Sexually transmitted infection (STI) rates continue to be high among people between the ages of 15 and 26. The Centers for Disease Control and Prevention reports that this population is at the highest risk for developing one of these infections. In response to this, parents, educators and health officials have been searching for ways to encourage teens to engage in safer sex practices.
Recently, one public school has decided to take drastic action to prevent their students from contracting an STI. The Day, a Connecticut news source, reports that as of March 1st, students at New London High School will be able to get condoms and prescriptions for birth control pills at the on site clinic operated by the Child and Family Agency of Southeastern Connecticut.
Superintendent Nicholas Fisher told the news source that he believes this is the right move to make considering the high rates of STIs and teen pregnancies in New London. He added that the plan will move forward unless there is substantial opposition from the school board.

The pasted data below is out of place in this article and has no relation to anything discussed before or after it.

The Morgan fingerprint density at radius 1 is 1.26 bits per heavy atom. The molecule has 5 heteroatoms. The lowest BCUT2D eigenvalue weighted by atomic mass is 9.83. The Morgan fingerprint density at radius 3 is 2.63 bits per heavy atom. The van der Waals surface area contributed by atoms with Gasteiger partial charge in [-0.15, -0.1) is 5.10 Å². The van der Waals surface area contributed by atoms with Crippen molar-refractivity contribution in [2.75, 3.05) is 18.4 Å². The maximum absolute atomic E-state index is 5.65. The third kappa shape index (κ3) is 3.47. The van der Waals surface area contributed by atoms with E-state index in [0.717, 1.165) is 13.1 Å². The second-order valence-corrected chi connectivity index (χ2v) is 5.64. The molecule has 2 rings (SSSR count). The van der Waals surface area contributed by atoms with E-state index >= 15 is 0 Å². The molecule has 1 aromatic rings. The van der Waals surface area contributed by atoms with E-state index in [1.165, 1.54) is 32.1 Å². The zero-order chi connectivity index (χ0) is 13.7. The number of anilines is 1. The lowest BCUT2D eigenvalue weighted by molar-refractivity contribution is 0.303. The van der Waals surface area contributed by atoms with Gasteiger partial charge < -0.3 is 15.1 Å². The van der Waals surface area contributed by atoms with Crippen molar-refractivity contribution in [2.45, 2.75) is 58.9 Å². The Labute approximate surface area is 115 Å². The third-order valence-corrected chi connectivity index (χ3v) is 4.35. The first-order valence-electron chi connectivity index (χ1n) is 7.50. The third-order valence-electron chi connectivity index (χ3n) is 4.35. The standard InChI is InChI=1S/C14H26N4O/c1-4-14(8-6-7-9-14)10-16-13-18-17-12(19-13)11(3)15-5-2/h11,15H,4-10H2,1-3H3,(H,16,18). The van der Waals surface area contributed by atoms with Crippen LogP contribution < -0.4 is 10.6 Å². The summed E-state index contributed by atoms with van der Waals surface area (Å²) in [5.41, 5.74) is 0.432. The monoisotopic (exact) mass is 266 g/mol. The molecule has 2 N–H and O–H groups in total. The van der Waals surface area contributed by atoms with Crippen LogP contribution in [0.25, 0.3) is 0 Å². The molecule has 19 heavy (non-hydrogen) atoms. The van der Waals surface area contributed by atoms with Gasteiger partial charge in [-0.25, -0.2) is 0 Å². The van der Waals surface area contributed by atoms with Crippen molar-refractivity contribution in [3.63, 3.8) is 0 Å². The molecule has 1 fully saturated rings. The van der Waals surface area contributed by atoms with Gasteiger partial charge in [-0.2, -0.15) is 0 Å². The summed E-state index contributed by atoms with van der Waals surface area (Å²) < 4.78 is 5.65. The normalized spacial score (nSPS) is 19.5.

Chairman of the New London Board of Education Bill Morse told the news source that he believes this will not only solve health problems, but help with schoolwork as well.
“This is an important step forward,” said Morse, quoted by The Day. “If we can help students take care of their health issues, without them having to go to Planned Parenthood or somewhere else, it’ll be a lot easier for them to take care of their academic issues.”
A 2010 Ledge Light Health District report found that rates of chlamydia were twice as high among New London teens as those in the rest of the state.
Morse stressed that no school funds will be used to support this new program, and parents will receive a letter in the mail informing them of what is happening and giving them the option of replying and saying that their child cannot participate.